Compared to some of the better known South Pacific Islands, the Cook Islands are still relatively new as a tourist destination - while that definitely adds to the charm and laid back feeling on the island, it also makes for a sense of mystery! This tropical paradise has so many hidden secrets, so we have decided to uncover some. Here are 12 interesting facts about the Cook Islands that you might not know!
1. It only takes 20 minutes to get to anywhere in Rarotonga:
The main island of Rarotonga, home to the Cook Islands’ capital Avarua, is only 32 kilometres around – so nothing is ever very far away! The main road circumnavigates the whole island which means you can get almost anywhere in a maximum of 20 minutes. Say goodbye to traffic jams, google maps and spending hours in the car!
2. It’s one of the only countries in the world where they encourage you to smile in your driver’s licence photo!
The Cook Islands are known for their friendly, welcoming people – so it’s probably no surprise that it is one of the only places in the world that actually encourages you to smile when you get your driver’s licence photo! A happy Cook Islands’ licence is a nice little souvenir to take home, and let’s be honest, it’s hard not to smile when you are in paradise.
3. No building is allowed to be taller than a coconut tree:
Plenty of other island nations have been influenced by the western world and large concrete buildings are not uncommon next to beautiful crystal clear lagoons or amongst lush tropical forests. The fact that there is a law restricting the height of buildings is one of the amazing things that makes the Cook Islands so unique. There is no such thing as a ‘high rise’ in this island nation and the locals like it that way!
4. There are no poisonous snakes or spiders:
Tourists coming into Australia are often told horror stories of gigantic venomous spiders and killer snakes – the Cook Islands are bliss for those who aren’t a fan of these creepy crawly creatures! You will be relieved to know you won’t find a single venomous snake or spider anywhere. Leave your phobias at home and walk comfortably through the rainforest, explore waterfalls and take grass tracks down to the lagoon without a fear in the world!
5. The maximum speed is 50km per hour:
Due to the small size of these island and the relaxed nature of island life, there is no need to drive anywhere in a hurry. The speed limit in built up areas is 30km per hour, while you can go up to 50km on less populated stretches of road. Turn up the Bob Marley and feel the breeze in your hair as you coast around at a leisurely pace.
6. There are no fast food chains:
Another way this nation has remained authentic is by staying away from fast food chains like McDonalds and KFC! Don’t worry, you won’t go hungry - Local cuisine is truly delightful & Rarotonga is a foodie’s paradise. Fresh fruit, local vegetables and seafood are readily available and if you do still feel like a burger, Palace Burger offers the Rarotongan alternative to a drive through. Still not satisfied? Head down to Vili’s Burgers near the night market in Muri Beach to bust your burger cravings!
7. There are no dogs on Aitutaki Island:
Encountering furry friends on your beach walk in many South Pacific destinations is common place, so it’s interesting that the island of Aitutaki has no dogs! While no one knows exactly why - local legend has it that the Chief’s daughter was bitten by a dog, so he prohibited them.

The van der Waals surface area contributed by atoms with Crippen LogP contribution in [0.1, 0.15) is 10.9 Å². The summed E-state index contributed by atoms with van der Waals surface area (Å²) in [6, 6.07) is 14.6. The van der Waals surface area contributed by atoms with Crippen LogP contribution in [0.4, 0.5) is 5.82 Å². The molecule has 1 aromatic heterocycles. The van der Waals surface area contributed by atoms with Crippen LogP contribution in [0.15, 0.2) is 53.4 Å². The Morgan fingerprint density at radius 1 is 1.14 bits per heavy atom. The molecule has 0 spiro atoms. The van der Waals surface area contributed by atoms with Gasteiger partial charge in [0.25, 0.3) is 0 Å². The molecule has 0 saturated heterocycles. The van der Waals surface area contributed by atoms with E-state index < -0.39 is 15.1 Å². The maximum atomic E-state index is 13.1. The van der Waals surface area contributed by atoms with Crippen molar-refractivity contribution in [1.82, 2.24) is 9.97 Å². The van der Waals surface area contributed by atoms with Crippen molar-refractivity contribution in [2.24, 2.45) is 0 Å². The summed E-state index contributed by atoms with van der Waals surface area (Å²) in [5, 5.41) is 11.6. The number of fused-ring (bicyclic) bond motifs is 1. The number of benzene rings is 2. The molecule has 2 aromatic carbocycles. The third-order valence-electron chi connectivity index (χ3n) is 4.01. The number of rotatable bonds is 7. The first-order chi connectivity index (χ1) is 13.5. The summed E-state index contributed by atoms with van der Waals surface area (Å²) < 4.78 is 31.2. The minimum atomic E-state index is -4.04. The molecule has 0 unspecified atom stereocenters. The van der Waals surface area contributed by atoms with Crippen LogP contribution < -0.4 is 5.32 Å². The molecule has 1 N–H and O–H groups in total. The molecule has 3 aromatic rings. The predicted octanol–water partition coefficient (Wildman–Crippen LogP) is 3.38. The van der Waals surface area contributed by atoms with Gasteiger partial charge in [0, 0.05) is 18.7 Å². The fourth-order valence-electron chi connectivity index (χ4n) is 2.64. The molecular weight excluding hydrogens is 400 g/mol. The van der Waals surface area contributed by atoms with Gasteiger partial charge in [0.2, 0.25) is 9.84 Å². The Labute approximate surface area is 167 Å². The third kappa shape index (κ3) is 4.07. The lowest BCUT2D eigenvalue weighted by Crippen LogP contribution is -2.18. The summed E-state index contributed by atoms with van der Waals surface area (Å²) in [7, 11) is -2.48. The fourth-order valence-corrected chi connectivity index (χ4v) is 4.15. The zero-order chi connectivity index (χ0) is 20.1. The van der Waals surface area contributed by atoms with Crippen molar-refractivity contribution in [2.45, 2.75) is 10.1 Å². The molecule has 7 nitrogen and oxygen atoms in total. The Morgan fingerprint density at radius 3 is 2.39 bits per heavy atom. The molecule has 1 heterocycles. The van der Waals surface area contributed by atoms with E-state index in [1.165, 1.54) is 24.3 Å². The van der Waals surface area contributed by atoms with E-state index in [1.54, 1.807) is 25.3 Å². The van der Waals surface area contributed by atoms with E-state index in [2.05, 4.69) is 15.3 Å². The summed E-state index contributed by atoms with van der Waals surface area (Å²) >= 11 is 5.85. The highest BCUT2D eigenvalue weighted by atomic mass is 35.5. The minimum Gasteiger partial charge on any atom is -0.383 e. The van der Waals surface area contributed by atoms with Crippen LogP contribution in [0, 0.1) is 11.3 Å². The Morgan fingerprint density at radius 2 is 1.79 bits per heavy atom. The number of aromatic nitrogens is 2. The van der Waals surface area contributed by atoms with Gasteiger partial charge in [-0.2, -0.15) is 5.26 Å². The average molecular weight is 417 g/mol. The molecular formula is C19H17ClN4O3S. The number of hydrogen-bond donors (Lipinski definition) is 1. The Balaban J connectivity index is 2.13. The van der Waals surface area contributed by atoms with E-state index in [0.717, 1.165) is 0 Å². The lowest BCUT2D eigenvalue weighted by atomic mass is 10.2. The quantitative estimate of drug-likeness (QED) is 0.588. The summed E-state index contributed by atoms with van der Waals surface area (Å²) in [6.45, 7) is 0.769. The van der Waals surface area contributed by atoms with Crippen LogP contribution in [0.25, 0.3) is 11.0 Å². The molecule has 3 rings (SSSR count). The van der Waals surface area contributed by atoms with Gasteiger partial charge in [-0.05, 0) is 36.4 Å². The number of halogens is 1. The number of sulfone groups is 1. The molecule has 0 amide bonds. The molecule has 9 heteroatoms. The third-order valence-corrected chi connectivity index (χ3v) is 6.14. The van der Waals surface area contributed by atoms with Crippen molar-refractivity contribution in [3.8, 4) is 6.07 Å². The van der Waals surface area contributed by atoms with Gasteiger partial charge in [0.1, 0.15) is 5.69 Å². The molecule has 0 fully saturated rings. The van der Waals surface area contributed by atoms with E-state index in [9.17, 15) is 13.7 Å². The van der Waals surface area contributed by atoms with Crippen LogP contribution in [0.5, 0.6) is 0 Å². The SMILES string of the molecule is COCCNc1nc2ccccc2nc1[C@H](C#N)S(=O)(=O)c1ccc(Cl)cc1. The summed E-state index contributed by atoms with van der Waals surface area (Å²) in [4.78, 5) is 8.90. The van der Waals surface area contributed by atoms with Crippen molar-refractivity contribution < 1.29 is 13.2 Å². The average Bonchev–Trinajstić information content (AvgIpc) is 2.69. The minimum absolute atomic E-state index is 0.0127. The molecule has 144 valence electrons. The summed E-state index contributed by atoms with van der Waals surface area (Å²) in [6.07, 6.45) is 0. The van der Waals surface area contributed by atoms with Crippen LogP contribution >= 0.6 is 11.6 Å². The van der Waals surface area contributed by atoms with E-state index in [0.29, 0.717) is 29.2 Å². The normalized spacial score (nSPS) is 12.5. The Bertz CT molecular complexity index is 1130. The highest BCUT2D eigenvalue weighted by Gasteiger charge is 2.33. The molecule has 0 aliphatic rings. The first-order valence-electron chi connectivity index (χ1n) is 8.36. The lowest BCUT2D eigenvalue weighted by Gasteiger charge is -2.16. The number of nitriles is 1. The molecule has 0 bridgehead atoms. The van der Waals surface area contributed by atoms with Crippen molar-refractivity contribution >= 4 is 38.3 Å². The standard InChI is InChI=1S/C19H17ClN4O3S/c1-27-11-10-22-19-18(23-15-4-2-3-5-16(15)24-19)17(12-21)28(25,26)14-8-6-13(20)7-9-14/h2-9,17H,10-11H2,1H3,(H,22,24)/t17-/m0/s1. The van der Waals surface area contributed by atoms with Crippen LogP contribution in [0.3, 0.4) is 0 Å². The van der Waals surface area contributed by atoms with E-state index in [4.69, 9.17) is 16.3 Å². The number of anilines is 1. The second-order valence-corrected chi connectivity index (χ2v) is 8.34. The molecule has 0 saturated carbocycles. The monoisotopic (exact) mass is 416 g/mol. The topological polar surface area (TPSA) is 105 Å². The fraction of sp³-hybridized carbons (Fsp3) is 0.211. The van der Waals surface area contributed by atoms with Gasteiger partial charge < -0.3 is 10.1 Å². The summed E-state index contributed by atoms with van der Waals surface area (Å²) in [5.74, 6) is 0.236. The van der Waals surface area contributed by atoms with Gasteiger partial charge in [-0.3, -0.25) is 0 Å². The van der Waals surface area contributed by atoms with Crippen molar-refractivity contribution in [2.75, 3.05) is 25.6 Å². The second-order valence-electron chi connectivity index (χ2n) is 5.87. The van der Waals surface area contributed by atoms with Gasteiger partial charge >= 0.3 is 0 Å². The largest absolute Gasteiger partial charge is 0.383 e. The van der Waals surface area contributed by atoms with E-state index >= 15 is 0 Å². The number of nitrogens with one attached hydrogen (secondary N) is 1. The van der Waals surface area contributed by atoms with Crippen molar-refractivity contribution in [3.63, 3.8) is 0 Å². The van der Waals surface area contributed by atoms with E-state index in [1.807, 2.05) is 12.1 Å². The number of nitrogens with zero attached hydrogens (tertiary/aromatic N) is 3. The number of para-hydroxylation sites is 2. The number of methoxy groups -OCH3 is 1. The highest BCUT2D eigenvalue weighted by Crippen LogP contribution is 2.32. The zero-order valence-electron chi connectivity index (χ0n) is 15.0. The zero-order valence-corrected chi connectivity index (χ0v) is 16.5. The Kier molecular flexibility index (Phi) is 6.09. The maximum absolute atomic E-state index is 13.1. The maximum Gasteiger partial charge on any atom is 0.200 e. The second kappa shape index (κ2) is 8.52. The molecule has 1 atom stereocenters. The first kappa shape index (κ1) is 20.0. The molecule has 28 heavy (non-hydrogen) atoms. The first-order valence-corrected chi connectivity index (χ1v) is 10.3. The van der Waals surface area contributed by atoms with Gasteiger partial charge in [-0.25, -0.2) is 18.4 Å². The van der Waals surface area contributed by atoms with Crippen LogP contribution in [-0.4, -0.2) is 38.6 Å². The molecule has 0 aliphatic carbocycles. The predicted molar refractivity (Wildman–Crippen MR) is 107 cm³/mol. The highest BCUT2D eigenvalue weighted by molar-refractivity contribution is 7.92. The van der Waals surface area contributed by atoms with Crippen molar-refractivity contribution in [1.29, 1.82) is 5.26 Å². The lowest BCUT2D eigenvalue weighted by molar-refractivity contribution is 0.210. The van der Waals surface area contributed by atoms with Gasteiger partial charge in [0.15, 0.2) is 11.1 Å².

8. Cook Islanders are amazing dancers:
While the Hula was made famous by Hawaii, the Cook Islands are home to the fast and sensual Ura. Dancing is a very prominent part of local culture and dance competitions and events are held regularly. Locals proudly claim to have the second fastest hula in the South Pacific, only beaten by the Tahitian Hura.
9. Cook Islanders have New Zealand Passports:
Most people know that the Cook Islands have a close relationship with New Zealand and use NZ Dollars as currency. However a lot of people don’t know that they also have New Zealand passports! There is a way to check if someone is a true local, as they are issued with a “Cook Islander” status stamp inside their passport!
10. Second Largest Producer of Black Pearls in the World:
The Cook Islands have been commercially cultivating black pearls since the 1970’s and are the second largest producer globally, after Tahiti. The majority of production comes from farms in the remote island of Manihiki, which is about 1,299 kilometres north of Rarotonga.
11. The island of Pukapuka has its own language:
While most Cook Islanders speak English and/or Cook Island Maori (Te reo maori o Kuki Airani), the small island of Pukapuka has its very own language. Pukapukan is spoken by the local community and only approximately 2,000 people globally are able to speak this Polynesian language.
12. You can walk through the middle of the main Island:
Rarotonga is somewhat mountainous in the centre, with the highest peak (Te Manga) reaching 653m above sea level – so it is no surprise that a lot of people don’t realise you can actually walk through the middle! The “Cross Island Trek” is a breathtaking 3 hour walk which takes you from one side of the island to the other, ending at a nice cool waterfall. The views are truly spectacular from the top, this is definitely one not to be missed!
So if you are looking to escape the traffic, relax with friendly locals and enjoy fresh island cuisine – the Cook Islands are perfect for your next holiday!
For more information, or to plan you dream Cook Island getaway – call the team at Spacifica Travel on 1800 800 722.comments powered by Disqus